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Sarah Michelle GellarSarah Michelle Gellar - "The Return" Movie - Ign.com Review
Friday 24 November 2006, by Webmaster
The way The Return has been marketed - as a second-rate horror film, rather than the second-rate psychological thriller it is - you have to wonder who’s been choosing Sarah Michelle Gellar’s post-Buffy film projects, and whether that person will still have a job after this one’s released. It’s one thing to avoid typecasting by accepting a string of roles that require running scared from supernatural bad guys instead of kicking their asses, but for those not paying attention, it wouldn’t be hard to mistake this for another Grudge sequel.
To be fair, the film’s advertising has put forth a rather misleading representation of what it’s actually about. Though there are supernatural elements, The Return has little in common with the Grudge franchise. It’s not even a horror film in the strictest sense. While there are some jump-out-of-your-seat moments, the goal of the film is not to scare, but to keep the audience guessing.
The story drops Gellar’s character, Joanna Mills, into the middle of the dingy, backwater town of La Salle, Texas - not far from where she grew up. What her company actually sells isn’t clear, but it’s irrelevant anyway. What is important to know about Joanna is that she is on the road a lot and - much like Susan Sarandon in Thelma and Louise - she’s reluctant to return to Texas (unless, apparently, it involves a big sales contract).
The reason why is soon clear. As she gets closer to the town, she begins suffering from frequent hallucinations that seem tied to people and events she can’t clearly remember from the past. Joanna’s estranged father (Sam Shepard, wasted in an inconsequential role here) can’t provide her with any answers from her childhood, but when she is nearly assaulted by a violent co-worker (Adam Scott), she is saved by a stranger (Peter O’Brien) who may hold the key to understanding who she really is.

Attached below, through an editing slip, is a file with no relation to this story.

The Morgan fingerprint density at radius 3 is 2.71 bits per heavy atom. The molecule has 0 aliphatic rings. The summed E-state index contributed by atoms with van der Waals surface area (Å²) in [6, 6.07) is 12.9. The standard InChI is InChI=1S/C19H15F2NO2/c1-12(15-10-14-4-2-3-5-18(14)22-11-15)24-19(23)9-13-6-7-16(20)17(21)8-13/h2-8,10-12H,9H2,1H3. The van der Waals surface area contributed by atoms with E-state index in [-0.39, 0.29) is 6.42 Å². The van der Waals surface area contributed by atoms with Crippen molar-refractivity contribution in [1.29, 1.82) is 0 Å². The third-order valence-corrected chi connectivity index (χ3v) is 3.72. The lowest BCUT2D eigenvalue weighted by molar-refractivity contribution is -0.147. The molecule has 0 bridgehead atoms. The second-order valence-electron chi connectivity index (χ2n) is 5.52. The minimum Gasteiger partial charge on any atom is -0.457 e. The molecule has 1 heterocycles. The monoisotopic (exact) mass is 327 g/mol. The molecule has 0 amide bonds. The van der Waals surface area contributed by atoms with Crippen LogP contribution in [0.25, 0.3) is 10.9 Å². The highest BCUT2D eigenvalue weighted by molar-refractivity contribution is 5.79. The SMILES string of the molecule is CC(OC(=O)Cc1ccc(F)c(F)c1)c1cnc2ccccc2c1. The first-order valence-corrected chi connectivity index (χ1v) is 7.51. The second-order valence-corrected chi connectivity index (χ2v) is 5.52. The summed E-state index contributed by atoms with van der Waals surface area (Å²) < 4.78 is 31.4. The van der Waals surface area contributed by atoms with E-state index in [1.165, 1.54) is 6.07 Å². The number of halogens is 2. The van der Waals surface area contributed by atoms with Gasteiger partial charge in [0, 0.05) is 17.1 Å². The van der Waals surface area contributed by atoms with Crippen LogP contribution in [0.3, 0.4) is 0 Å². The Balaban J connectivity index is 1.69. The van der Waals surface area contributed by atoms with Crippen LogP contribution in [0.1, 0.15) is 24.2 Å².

As the film’s singular bankable star, Gellar is given the thankless task of holding it all together, but this might have been too much to ask. She spends most of the 85-minute running time (though it feels a lot longer, never a good sign) alternating between the emotions of fright and bewilderment. It’s not entirely Gellar’s fault, as she’s not given much else to do. Neither is O’Brien, ostensibly the male lead, who may very well possess more than an ounce of charisma in other roles, but shows no evidence of that here.
British director Asif Kapadia (The Warrior) employs a muted color palette and shaky camera movements to give the film a feeling that is at once immediate and nostalgic. The rustic landscape is rendered with a stylish eye, but the visuals suffer from a lack of visceral imagery and unfortunately can’t rely on the rather average script to create much of an impact. While not a wholly unpleasant viewing experience, The Return isn’t a film that will stick with audiences, or stick around in theaters for long. But then, as far as Gellar’s continuing film career is concerned, that may be a good thing.